Participants are invited to share their thoughts and experiences on the following questions (as well as others they propose) as they relate to equity focused and gender-responsive evaluation.

  • In your experience what will be the main challenges that national evaluation systems will face when evaluating social equity and gender equality?
  • In the countries with which you are familiar, how well established are the methodologies for evaluating these two areas.
  • Which kinds of organization have the most experience in the evaluation of these two areas?  Are these organizations already part of the national evaluation systems?  If not, what will be required to ensure their active involvement?
  • What kinds of evaluation capacity development will be required to strengthen the capacity of the national evaluation systems to address these issues?
  • What are the example of successful partnership in your country or in your area of work to strengthen M&E systems in general, and equity-focused and gender-responsive systems in particular?
  • What are the opportunities and challenges for such partnerships?

Theme 4:  Demand for and use of evidence from equity-focused and gender responsive evaluation to inform equitable development

 

Experience from all regions and sectors shows that one of the biggest challenges facing evaluation systems is the very low rate of utilization of evaluations.  In many cases evaluation findings do not reach many of the key organizations and groups (including community and women’s organizations), in other cases they are not presented in a form which is easily accessible to some groups, particularly the most vulnerable.  Even when evaluations are reviewed, action is often not taken on many of the recommendations.  These challenges are likely to be even more serious for social equity and gender equality as these themes are less familiar to many organizations and the mechanisms to review and action are often less developed.

 

Participants are invited to share their thoughts and experiences on the following questions (as well as others they propose) as they relate to equity focused and gender-responsive evaluation.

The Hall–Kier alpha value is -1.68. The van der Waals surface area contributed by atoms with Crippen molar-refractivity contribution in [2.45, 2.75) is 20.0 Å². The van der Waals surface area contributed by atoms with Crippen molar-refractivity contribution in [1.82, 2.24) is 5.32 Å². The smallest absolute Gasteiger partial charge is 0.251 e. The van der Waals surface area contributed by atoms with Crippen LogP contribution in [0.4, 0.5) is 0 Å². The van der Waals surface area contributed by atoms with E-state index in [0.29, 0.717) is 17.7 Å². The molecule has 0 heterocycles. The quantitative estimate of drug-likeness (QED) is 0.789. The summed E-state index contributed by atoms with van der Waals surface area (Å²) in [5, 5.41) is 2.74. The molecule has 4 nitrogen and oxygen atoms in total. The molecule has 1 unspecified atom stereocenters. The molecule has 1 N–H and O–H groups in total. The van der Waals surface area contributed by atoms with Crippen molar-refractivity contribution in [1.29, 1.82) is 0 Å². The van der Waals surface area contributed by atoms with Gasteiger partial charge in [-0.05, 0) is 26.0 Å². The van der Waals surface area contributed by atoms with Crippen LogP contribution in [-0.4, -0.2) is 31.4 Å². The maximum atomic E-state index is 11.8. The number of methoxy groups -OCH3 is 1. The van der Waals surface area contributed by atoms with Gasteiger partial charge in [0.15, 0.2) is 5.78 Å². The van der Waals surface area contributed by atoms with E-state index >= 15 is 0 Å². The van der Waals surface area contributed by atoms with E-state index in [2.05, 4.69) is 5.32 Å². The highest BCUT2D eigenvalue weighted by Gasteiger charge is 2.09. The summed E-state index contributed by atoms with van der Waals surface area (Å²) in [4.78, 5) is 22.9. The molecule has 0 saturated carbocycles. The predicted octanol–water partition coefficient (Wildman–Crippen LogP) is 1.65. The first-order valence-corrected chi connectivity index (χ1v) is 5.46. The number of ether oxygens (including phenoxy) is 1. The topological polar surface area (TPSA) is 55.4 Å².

• In your experience what are the factors affecting the demand for and use of evaluation?
  • Are there additional factors affecting the demand and utilization of social equity and gender equality evaluations?
  • How could the demand and utilization of these evaluations be increased?
  • What types of evaluation presentations would you propose to make evaluation more accessible to stakeholders?

 

 

 

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No one left behind. 

Missing Goal in Goal 3? GOAL 3 : Good Health and Well being.

What is missing  Goal is : Mother Child wellbeing and Child Plus

Good health and well being calculates Just under two  indicators on Mother's Mortality, (childbirth related deaths  etc) under Goal 3.1 and 3.2 .

What is missing in the  indicators as well as should have a  indicator is  

1.Mother Mortality deaths (in other forms of deaths, Ex. HIV AIDS, etc.) which has included as a overall indicators of 3.3 on wards. 

2. Nutritional level 

3. Child abuses  from 5 years to 14 years. 

4. Well being in refugees and IDP camps etc. 

My proposal to the team lets have separate goal for as above Mother Child wellbeing and Child Plus. 

if not this issues may not given  prominent place in the  world . 

Theme 3: Towards equity-focused and gender responsive national evaluation systems- Multistakeholder partnerships to strengthen national evaluation systems.

1. The main challenge I foresee in Tanzania, is the weak National Evaluation System that is not supported by policy. The M&E is not well developed although it appears in the Organogram. At the National level there are structures but down the stream of Local Government Authorities (LGAs) and villages the system is not operational. The MKUKUTA for example is well developed to monitor the SDGs, however downstream tracking and reporting is weak. Capacity building of the structures and knowledge in the LGAs and villages shall be highly needed for SDGs.

2. Equity focused gender responsive evaluation is relatively new. I am not sure if the traditional evaluation tools and mechanisms can be applicable. It needs also a capacity building to all stakeholders to build a common understanding on the concept, indicators, and tools of analysis. In many ways, possibly it only the UN agencies M&E that have the knowledge and capacity on Equity focused and gender responsive.

Theme 3: Towards equity-focused and gender responsive national evaluation systems- Multistakeholder partnerships to strengthen national evaluation systems.